Recently I asked the social media crowd if anyone would like for me to review a particular book. One of my friends’ recommendations was “The War on Normal People” by Andrew Yang, one of the candidates for the 2020 Presidential Campaign. Mr. Yang is an entrepreneur who is making waves in the political pool by strongly encouraging Universal Basic Income, or UBI, which would be an allowance given to all Americans regardless of wealth or status or job. “The War on Normal People” was written to explain why Mr. Yang believes so strongly in the necessity of the UBI and the benefits that could come about by giving what some would consider an “unnecessary handout”. His main focus is the impact of automation on jobs which cause a crumbling middle class, ruin the American infrastructure, and leave workers who might not be able to embrace the technological shift in the economic dust.
As far as providing a book review, my judgment will be pretty harsh. “The War on Normal People” is a non-fiction book that relies on a lot of statistics; numbers can be boring and dry, and I will always stand by the idea that statistics can be misleading. I am not saying that the statistics Mr. Yang uses are wrong by any means, but I try to take into account that many immeasurable factors shouldn’t be ignored when trying to quantify such broad topics as economic and societal breakdowns. Mr. Yang paints a self-proclaimed dire picture of what is happening to the United States economy. The book itself is a boring warning of how fucked up America is with statistical evidence as proof.
However, if I shift away from the book itself and focus on the topic it gives as the reason behind the economic down-turn, I can easily discuss the idea of automation taking the jobs of the “normal” people. This book reminds me of a real-life Chapter One of Manna, a short story about the future of automation that can go one of two ways: Utopian or Dystopian. I strongly advise everyone read that story (by Marshall Brain). Mr. Yang seems to be trying to push people into the Utopian direction but seems to forget the main reason Utopian societies do not exist: the people within the society kinda suck as a whole. We can try to shift from buying into capitalism (haha, haha), but we shouldn’t forget that capitalism works because it is ran by and profited by flawed humans.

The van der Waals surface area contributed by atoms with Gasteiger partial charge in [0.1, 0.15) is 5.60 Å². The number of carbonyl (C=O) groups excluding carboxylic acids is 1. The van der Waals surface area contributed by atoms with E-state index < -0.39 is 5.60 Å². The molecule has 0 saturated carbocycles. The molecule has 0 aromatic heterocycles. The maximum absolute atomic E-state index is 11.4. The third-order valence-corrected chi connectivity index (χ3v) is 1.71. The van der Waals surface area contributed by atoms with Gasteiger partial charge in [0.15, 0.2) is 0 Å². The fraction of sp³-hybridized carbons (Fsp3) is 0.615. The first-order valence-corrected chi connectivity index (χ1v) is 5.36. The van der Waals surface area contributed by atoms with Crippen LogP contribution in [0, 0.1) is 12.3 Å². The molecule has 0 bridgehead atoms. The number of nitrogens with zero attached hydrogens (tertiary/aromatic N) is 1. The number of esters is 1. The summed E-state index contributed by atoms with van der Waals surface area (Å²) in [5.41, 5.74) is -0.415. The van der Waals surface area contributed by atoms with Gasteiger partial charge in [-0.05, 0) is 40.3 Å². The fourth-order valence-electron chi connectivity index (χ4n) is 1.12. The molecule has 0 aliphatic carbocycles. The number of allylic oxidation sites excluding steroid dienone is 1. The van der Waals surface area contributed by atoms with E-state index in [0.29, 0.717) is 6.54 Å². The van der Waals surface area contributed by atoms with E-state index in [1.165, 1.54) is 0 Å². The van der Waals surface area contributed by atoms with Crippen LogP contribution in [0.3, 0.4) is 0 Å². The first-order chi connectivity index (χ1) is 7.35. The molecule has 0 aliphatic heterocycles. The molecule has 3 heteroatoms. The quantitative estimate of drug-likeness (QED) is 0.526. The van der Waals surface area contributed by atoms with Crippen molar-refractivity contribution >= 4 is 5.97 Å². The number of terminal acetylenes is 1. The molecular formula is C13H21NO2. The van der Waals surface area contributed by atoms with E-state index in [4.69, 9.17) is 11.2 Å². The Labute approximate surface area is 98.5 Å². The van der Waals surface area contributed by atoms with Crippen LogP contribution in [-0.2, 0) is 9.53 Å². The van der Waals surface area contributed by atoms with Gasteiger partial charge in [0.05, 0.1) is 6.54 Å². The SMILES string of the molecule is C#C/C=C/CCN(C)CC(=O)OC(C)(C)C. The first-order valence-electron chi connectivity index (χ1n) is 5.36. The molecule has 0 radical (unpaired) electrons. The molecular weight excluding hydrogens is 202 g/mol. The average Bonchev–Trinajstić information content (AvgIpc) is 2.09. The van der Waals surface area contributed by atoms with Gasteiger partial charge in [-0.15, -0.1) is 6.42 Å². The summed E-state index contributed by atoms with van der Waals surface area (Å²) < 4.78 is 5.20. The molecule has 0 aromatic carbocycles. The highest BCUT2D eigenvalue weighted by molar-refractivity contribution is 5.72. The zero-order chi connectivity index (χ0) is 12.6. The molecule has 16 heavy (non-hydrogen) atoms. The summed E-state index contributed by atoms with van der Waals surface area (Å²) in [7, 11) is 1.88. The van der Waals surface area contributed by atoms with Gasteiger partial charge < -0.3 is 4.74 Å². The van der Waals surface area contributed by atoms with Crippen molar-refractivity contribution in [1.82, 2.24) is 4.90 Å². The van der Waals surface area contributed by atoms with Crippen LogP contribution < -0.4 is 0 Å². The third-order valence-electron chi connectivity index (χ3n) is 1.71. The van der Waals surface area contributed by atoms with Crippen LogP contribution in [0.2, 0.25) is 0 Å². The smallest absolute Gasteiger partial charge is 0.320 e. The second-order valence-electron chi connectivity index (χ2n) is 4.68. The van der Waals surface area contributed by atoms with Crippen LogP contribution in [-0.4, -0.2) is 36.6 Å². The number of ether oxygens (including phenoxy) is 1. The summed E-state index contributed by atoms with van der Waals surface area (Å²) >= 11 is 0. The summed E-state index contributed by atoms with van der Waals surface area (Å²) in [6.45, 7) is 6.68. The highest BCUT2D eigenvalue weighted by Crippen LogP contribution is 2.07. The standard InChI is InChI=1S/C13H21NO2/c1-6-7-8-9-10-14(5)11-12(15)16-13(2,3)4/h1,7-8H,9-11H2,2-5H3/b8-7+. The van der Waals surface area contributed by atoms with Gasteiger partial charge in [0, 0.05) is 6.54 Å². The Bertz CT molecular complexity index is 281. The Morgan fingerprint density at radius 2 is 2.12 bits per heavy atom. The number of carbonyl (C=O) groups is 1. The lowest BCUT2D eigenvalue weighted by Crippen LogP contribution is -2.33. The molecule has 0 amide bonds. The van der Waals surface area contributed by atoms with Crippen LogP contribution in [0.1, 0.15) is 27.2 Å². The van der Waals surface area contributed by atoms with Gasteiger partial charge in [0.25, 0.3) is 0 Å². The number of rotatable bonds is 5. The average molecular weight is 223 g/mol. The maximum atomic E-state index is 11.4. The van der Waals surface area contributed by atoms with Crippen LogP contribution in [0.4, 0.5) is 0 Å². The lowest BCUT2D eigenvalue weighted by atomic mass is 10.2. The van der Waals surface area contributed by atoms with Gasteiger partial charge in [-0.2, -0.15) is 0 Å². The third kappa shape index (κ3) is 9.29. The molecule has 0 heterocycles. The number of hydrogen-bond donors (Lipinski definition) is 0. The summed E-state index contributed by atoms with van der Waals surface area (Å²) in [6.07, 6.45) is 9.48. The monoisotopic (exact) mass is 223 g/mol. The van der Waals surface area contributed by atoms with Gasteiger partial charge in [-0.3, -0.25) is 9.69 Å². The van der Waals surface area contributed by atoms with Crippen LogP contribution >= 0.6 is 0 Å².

“The War on Normal People” can be considered a call to attention more than a call to action. Yes, technology is shifting how we labor and make money in today’s society, and this time in humanity is an opportunity to be a more Utopian society…but Project Australia is a pipe dream (read Brain’s short story). I’ll keep encouraging people to view capitalism differently, to want to care about each other as humans, and to embrace arts and humanities as soul-enhancing ways to live their lives…but society needs to change beyond just my practically non-existent influence. And maybe Mr. Yang is capable of encouraging America to embrace that change.